Effects of global alkalosis and acidosis.
To test whether Rb+ efflux was affected by changes in both intra- and extracellular pH, the effects on Rb+ efflux of a weak base, Tris, and a weak acid, MES, were investigated. The efflux was not affected by global alkalosis or global acidosis produced by the infusion of 3 mM Tris base or 5 mM MES acid, respectively (Table 2). Tris caused a rapid increase in pHe and pHi such that they reached new steady-state levels of 7.55 and 7.4, respectively (Table 2) within 2 min (time course not shown). MES infusion resulted in a rapid decrease in pHe and pHi to 6.8 and 6.7, respectively (Table 2). Fast changes in pHiimply that any pH gradients imposed by a pHe jump do not persist any longer than 2 min. Tris and MES did not affect levels of high-energy phosphates and subsequent recovery of contractile function.
Effect of intracellular alkalosis on Li+ efflux.
To test the ionic specificity of alkalosis-activated Rb+(K+) transporter(s), hearts were loaded with Li+ as described previously (22) (Fig. 1 D). The rate constant of Li+ efflux increased by ∼40% from 29 ± 3 (n = 4) to 43 ± 7 (n = 5,P = 0.008) and 41 ± 3 (n = 5,P = 0.007) in response to NH4Cl and monensin infusions, respectively. An inhibitor of Na+/H+exchanger, DMA (10 μM), inhibited neither NH4Cl-stimulated (k = 45 ± 8,n = 3,P = 0.01) nor monensin-stimulated (k= 49 ± 3,n = 3,P = 0.01) Rb+ efflux. These data indicate that the stimulated fraction of Li+ efflux is not caused by the operation of amiloride-sensitive Na+/H+exchanger and can be mediated by the pH-dependent carrier(s) involved in Rb+ efflux. To test this hypothesis, the effect of intracellular Li+ on Rb+ efflux was investigated. Hearts loaded with Li+([Li+]i= 21.5 ± 3.4 mM) (22) showed a reduced response to NH4Cl stimulation (Fig. 5); the rate constant for Rb+ efflux decreased from 81 ± 11 to 60 ± 9 (n = 4,P = 0.004). Thus NH4Cl-stimulated fraction of Rb+ efflux decreased to ∼45% [(60 − 42)/ (81 − 42)] of maximal NH4Cl effect. This inhibitory effect reflects competition between intracellular ions (Rb+ and K+ with Li+) because Li+ was present only in the intracellular space. This inhibition was not caused by decreased [Rb+]i, because Li+ loading only slightly decreases [Rb+]iplus [K+]i(12%) (22) and Rb+ efflux rate constant does not depend on [Rb+]iin a wide range of its concentrations (24). A lack of deleterious effects of 15 mM LiCl on cardiac energetics and contractile function was demonstrated (22). The addition of monensin, NH4Cl, and DMA during Li+ washout did not change subsequent recovery of contractile function.
Mechanisms of activation of Rb+ efflux by monensin, NH4Cl, and DMP.
Monensin functions as an ionophore, carrying Na+ into the cell (down its concentration gradient) and extruding H+ into the interstitium (31, 34,36). Under similar experimental conditions (hyperkalemia and cardiac arrest by carbachol) we have shown that 2 μM monensin increases [Na+]iby ∼30% in 10 min relative to its level in arrested hearts (23). However, cardiac arrest resulted in a decrease in [Na+]irelative to that in beating hearts (20, 23) such that monensin in effect nearly restored the level of Na+ to that observed in beating hearts. Nonetheless, an increase in [Na+]i(if any) could activate Na+-dependent K+ channels (30) and stimulate Rb+ efflux. However, the moderate stimulatory effect of veratridine on Rb+ efflux (∼50%), which is known to increase [Na+] and [Ca2+] (26), indicates that these ions could contribute only partially to the stimulatory effect of monensin, which was 3.6 times larger (∼180%). Furthermore, the stimulatory effect of veratridine could be associated in part with Rb+ efflux through the Na+ channels, which becomes less selective to Na+ in the presence of veratridine (26).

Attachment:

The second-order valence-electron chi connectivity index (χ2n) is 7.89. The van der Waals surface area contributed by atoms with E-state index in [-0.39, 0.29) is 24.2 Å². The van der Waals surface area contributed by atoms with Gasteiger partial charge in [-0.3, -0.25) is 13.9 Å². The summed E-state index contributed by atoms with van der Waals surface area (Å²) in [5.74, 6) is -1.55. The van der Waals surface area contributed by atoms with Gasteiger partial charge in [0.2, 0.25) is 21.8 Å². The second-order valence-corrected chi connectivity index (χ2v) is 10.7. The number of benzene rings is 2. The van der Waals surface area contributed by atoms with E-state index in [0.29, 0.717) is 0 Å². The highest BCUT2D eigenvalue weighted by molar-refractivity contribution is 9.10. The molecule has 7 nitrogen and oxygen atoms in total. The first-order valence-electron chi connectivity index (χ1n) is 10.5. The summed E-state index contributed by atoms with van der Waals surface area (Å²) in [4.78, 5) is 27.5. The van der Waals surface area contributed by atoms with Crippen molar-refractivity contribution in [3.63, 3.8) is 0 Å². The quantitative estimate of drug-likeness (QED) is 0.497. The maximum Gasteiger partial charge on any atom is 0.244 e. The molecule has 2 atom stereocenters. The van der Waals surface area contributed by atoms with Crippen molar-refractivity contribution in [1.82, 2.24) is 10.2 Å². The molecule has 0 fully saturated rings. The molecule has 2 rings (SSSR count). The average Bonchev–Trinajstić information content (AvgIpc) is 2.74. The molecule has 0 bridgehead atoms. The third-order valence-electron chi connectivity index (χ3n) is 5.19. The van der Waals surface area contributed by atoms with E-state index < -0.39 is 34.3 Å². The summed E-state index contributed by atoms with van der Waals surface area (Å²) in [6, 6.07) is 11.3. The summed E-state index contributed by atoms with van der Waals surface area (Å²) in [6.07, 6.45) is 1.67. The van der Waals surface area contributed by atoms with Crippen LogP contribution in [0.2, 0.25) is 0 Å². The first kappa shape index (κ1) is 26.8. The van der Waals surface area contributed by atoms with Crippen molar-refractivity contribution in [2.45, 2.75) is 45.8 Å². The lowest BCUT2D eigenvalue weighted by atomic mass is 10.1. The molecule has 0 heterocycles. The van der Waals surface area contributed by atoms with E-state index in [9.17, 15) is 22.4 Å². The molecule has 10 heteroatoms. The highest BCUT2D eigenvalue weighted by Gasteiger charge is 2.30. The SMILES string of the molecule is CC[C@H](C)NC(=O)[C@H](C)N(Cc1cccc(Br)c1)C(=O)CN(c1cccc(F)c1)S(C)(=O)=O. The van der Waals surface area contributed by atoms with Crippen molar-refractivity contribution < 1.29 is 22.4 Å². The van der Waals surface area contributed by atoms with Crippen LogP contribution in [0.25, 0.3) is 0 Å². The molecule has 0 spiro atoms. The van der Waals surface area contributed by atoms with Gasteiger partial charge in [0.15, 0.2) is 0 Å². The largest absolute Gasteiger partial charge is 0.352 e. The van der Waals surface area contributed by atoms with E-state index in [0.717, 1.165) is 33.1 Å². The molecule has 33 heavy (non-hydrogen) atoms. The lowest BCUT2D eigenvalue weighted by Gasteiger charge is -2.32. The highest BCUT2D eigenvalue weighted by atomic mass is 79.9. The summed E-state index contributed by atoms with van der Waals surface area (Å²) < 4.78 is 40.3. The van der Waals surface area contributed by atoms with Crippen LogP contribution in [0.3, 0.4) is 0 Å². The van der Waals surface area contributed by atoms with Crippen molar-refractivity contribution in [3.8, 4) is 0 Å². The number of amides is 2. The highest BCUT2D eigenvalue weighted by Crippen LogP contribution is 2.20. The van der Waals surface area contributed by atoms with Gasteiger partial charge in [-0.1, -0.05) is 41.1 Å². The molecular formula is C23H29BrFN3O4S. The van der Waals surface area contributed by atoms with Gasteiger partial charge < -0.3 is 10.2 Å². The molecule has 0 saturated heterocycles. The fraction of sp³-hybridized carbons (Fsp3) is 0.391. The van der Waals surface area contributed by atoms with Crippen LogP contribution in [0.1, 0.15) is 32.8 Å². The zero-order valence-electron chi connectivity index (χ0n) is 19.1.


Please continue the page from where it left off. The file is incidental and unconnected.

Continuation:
A fraction of the monensin-stimulated Rb+ efflux could be ascribed to limited selectivity of monensin for Na+ relative to K+(Rb+), which could transfer Rb+ across the sarcolemma in the form of a Rb+-monensin complex. This fraction cannot be large because the stability of monensin complexes in water decreases in the following order: Na+, Li+, K+, Rb+ (526, 286, 77, <10 M−1, respectively) (15). Furthermore, nigericin, a K+-specific ionophore (K:Na selectivity ratio of 24), did not produce any significant stimulation of Rb+ efflux. These selectivity profiles indicate that the fraction of K+/Rb+transferred as a monensin complex cannot exceed that of nigericin. Indeed, nigericin might produce an even greater stimulatory effect than monensin if it were the major mechanism for monensin stimulation. This is to be anticipated because of the higher selectivity of nigericin for K+(Rb+), comparable pK values for both ionophores, and the assumption of similar permeabilities for both ionophore-K+(Rb+) complexes. Theoretically, nigericin should produce intracellular acidosis (25, 34) by exchanging intracellular K+ for extracellular H+. This was not observed in our experiments because of the small activation of K+ efflux and the presence of a functional Na+/H+exchanger, which can reduce intracellular acidosis.